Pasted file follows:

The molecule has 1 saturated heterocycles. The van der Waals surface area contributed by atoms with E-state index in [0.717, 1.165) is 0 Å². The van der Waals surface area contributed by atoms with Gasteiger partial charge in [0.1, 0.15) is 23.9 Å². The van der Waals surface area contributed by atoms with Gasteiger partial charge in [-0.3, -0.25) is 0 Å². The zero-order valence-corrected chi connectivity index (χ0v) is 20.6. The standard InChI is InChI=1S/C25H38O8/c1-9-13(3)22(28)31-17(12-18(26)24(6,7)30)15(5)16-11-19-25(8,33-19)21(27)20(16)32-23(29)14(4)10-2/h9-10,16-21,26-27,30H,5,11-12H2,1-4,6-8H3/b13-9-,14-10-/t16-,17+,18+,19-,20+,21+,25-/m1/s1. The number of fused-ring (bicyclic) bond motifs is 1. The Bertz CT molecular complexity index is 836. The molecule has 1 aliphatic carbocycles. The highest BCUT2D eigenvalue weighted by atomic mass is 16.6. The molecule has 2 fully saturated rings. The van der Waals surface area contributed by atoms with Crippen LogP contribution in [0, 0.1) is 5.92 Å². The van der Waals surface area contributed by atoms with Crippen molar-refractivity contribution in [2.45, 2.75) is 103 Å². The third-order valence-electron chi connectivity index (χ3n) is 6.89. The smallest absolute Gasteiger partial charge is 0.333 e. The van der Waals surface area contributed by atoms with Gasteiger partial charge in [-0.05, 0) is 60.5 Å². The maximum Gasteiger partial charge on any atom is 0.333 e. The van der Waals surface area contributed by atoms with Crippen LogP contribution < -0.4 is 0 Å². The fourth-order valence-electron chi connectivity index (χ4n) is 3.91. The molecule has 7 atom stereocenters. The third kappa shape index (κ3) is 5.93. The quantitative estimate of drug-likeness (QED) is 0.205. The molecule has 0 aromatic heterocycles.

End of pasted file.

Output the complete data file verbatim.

The molecule has 1 saturated heterocycles. The van der Waals surface area contributed by atoms with E-state index in [0.717, 1.165) is 0 Å². The van der Waals surface area contributed by atoms with Gasteiger partial charge in [0.1, 0.15) is 23.9 Å². The van der Waals surface area contributed by atoms with Gasteiger partial charge in [-0.3, -0.25) is 0 Å². The zero-order valence-corrected chi connectivity index (χ0v) is 20.6. The standard InChI is InChI=1S/C25H38O8/c1-9-13(3)22(28)31-17(12-18(26)24(6,7)30)15(5)16-11-19-25(8,33-19)21(27)20(16)32-23(29)14(4)10-2/h9-10,16-21,26-27,30H,5,11-12H2,1-4,6-8H3/b13-9-,14-10-/t16-,17+,18+,19-,20+,21+,25-/m1/s1. The number of fused-ring (bicyclic) bond motifs is 1. The Bertz CT molecular complexity index is 836. The molecule has 1 aliphatic carbocycles. The highest BCUT2D eigenvalue weighted by atomic mass is 16.6. The molecule has 2 fully saturated rings. The van der Waals surface area contributed by atoms with Crippen LogP contribution in [0, 0.1) is 5.92 Å². The van der Waals surface area contributed by atoms with Crippen molar-refractivity contribution in [2.45, 2.75) is 103 Å². The third-order valence-electron chi connectivity index (χ3n) is 6.89. The smallest absolute Gasteiger partial charge is 0.333 e. The van der Waals surface area contributed by atoms with Gasteiger partial charge in [-0.05, 0) is 60.5 Å². The maximum Gasteiger partial charge on any atom is 0.333 e. The van der Waals surface area contributed by atoms with Crippen LogP contribution < -0.4 is 0 Å². The fourth-order valence-electron chi connectivity index (χ4n) is 3.91. The molecule has 7 atom stereocenters. The third kappa shape index (κ3) is 5.93. The quantitative estimate of drug-likeness (QED) is 0.205. The molecule has 0 aromatic heterocycles.